Clear anodizing is an anodizing process that produces a uniform clear film on the surface of various metals, typically aluminum, which provides the metal with increased corrosion and wear resistance. Utilizing the process of electrolytic passivation, this film is an oxide coating, meaning a hard non-reactive surface, which typically has a thickness of less than .0010″.
Clear anodizing is typically a sulfuric acid anodizing process, and as a result, offers better wear resistance than chromic acid anodizing and comparable corrosion resistance. Used in a variety of applications, clear anodizing benefits diverse industries including: architecture, for use in window and door frames, railings and siding; automotive, for use in trim and housings for various exposed parts; printing, for use as commercial photolithography plates; and industrial manufacturing, for sheet metal and various extrusions such as profiles and cases for additional surface protection.
Additionally, clear anodizing can be colored by means such as organic dyes and metallic salts to create colors such as red, yellow, blue and green for decorative applications such as jewelry or artwork. Some further benefits of clear anodizing include decreased part maintenance, reduced metal weight, being environmentally-friendly and increased production efficiency.
The clear anodizing process is basically identical to the Type II sulfuric acid anodizing process. A commonly used anodizing process, Type II sulfuric acid requires the metal to be fully immersed into sulfuric acid, a highly corrosive and oil-like acid that is formed from sulfur dioxide. When the metal is immersed in the acid an electric current, generally direct current, is sent through the sulfuric acid and reacts with anodes on the surface of the material. The reaction of the current and the anodes creates the hard outer film of oxidation.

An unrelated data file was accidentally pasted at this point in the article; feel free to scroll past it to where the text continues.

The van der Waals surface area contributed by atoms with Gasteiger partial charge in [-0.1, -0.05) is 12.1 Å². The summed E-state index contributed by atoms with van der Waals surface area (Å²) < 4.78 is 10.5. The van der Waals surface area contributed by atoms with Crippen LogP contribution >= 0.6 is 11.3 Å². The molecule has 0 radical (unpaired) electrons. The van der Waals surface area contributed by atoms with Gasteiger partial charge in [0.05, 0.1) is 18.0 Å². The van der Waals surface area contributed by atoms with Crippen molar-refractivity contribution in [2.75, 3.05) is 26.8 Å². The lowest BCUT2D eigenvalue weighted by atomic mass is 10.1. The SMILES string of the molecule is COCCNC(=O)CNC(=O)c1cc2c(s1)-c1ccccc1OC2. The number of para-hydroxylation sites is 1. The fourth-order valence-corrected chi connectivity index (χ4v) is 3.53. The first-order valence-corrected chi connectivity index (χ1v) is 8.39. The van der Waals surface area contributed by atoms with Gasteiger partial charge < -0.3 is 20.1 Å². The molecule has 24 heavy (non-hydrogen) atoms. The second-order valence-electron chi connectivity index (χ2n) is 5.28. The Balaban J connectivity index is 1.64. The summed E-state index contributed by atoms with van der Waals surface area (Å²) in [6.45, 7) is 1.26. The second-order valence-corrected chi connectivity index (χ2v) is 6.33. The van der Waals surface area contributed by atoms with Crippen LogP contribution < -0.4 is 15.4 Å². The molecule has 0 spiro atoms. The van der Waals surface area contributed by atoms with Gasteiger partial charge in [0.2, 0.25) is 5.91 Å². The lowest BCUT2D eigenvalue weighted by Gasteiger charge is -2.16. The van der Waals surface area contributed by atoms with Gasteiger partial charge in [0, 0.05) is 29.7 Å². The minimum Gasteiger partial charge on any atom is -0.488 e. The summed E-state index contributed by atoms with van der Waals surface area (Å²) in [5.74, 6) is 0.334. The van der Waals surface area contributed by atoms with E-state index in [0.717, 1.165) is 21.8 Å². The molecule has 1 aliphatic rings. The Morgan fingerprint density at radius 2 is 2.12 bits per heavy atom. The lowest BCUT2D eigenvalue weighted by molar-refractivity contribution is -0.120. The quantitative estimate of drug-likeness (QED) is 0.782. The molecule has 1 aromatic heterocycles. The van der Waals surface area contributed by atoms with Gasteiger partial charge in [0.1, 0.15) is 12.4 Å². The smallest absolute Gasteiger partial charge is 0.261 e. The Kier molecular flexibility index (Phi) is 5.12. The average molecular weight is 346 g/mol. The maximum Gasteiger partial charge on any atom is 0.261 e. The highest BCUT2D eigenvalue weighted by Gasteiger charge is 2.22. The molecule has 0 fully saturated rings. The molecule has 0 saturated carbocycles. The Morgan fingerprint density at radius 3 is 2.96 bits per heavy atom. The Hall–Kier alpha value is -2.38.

After the material is removed from the sulfuric acid bath, it is then sealed through the use of hot water in order to enhance the corrosion-resistant properties of the film. If a color is going to be added, then the dye or salt must be introduced after immersion in the sulfuric acid bath but before sealing, so that when sealed, the color will become locked in.
While the addition of color can be eye-catching, clear anodizing allows the natural luster of the metal to shine through. Although aluminum is the most common material used in clear anodizing, other metals may be anodized as well including: titanium, magnesium, zinc, niobium and tantalum.